New research from Raiffeisen
concludes that retail banking markets in Central and Eastern Europe
will continue to boom for the next decade. At the moment, the
strongest growth is coming from Russia, Ukraine and Serbia, while
foreign banking groups such as UniCredit are continuing to invest
heavily across the region.

The balance-sheet total of all banks in Central and Eastern
Europe (CEE) grew by 28 percent in 2006, after a record growth rate
of 31.2 percent for 2005, and breached the €1 trillion ($1.4
trillion) barrier for the first time.

Looking forward, the retail banking markets in CEE are expected to
show major long-term growth potential, with market volume to double
by year-end 2011 to €2.5 trillion. The market volume is forecast to
amount to more than €5 trillion in 2016, which corresponds to an
average annual growth rate of about 17 percent, according to latest
annual study* of the market from Austria’s Raiffeisen Zentralbank
Österreich, to be published in early October.

“After the record obtained in 2005, this is the second-biggest
annual growth for this region. At present, we see no indications
for a significant slackening of the long-term growth trend,” said
Walter Demel, senior analyst at Raiffeisen and co-author of the
study.

From a regional perspective, the banking markets of the
Commonwealth of Independent States (CIS), which includes Belarus,
Russia and Ukraine, grew 41.7 percent in asset terms, while those
of South-Eastern Europe increased by 36.7 percent. The banking
markets of Central Europe, more advanced in terms of banking market
development, grew by 15.8 percent.

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When looking at the individual countries, Serbia (which grew 51
percent), Romania (47 percent), Ukraine and Russia – these two are
the largest banking markets in the region and each grew 42 percent
in terms of assets – as well as Bulgaria and Belarus (each 28
percent), achieved above-average growth in 2006 on a euro basis.
Slovakia recorded the lowest increase, which still amounted to a
notable 10 percent, said Demel.

Raiffeisen’s forecasting model, introduced last year to analyse the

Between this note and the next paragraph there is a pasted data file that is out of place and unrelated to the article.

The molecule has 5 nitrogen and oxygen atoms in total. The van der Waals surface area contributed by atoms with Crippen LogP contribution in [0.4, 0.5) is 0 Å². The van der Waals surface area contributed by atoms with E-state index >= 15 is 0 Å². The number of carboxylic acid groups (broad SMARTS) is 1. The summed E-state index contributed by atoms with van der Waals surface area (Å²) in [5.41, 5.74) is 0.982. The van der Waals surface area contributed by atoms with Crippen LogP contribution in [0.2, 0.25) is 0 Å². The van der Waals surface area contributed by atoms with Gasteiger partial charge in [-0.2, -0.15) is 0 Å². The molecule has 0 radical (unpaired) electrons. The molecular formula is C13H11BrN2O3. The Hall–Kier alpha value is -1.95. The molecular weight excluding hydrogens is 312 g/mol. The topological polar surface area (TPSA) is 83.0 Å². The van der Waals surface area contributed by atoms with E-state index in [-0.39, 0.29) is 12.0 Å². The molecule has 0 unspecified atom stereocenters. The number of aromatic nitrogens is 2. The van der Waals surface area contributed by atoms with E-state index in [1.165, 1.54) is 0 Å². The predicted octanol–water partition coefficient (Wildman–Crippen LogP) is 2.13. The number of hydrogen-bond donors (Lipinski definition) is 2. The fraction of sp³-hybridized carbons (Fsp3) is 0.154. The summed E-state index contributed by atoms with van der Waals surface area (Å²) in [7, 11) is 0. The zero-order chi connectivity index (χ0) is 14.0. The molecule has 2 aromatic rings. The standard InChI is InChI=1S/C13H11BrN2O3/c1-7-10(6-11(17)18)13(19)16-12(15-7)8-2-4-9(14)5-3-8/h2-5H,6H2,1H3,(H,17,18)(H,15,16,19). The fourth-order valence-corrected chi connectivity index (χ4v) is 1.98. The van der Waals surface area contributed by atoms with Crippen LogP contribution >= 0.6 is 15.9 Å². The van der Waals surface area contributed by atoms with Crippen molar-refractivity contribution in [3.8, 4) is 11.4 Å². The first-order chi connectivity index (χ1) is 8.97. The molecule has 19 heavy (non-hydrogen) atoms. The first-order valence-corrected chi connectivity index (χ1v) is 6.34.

long-term development of the CEE banking market, has been expanded
and now covers the period up to and including 2016. A central
conclusion of the forecast model is that the CEE banking markets
are expected to more than double banking assets by year-end 2011,
and double again by 2016. The forecast model uses the relationship
between the value added to national economies and the share of the
aggregated balance-sheet totals in GDP.

The calculations for the forecast also show that the banking
markets in the CIS will develop much more quickly than those of the
new EU member states. An average growth of 21 percent per year is
forecast for CIS markets for the period up to 2011. The respective
figures are 16.6 percent per year for South-Eastern Europe and 15.6
percent per year for Central Europe. As a result, analysts at
Raiffeisen expect that in 2008, for the first time, the aggregated
balance-sheet total of the CIS will be higher than that of Central
Europe.

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Attracting international banks

As a result of the strong growth rates in CEE, the region will
continue to be attractive to domestic and international banks.
Economic growth will continue to record high rates (the forecast
for CEE is 6.6 percent for 2007, compared to 2.7 percent for the
eurozone); the growth potential of the banking industry, though,
will continue to be a multiple of this figure. In recent years, the
banks developed, on average, about three times more dynamically
than the overall economic performance. This trend is expected to
continue.

Significantly, according to the research from Raiffeisen, it is
retail banking that will remain the most dynamic market and the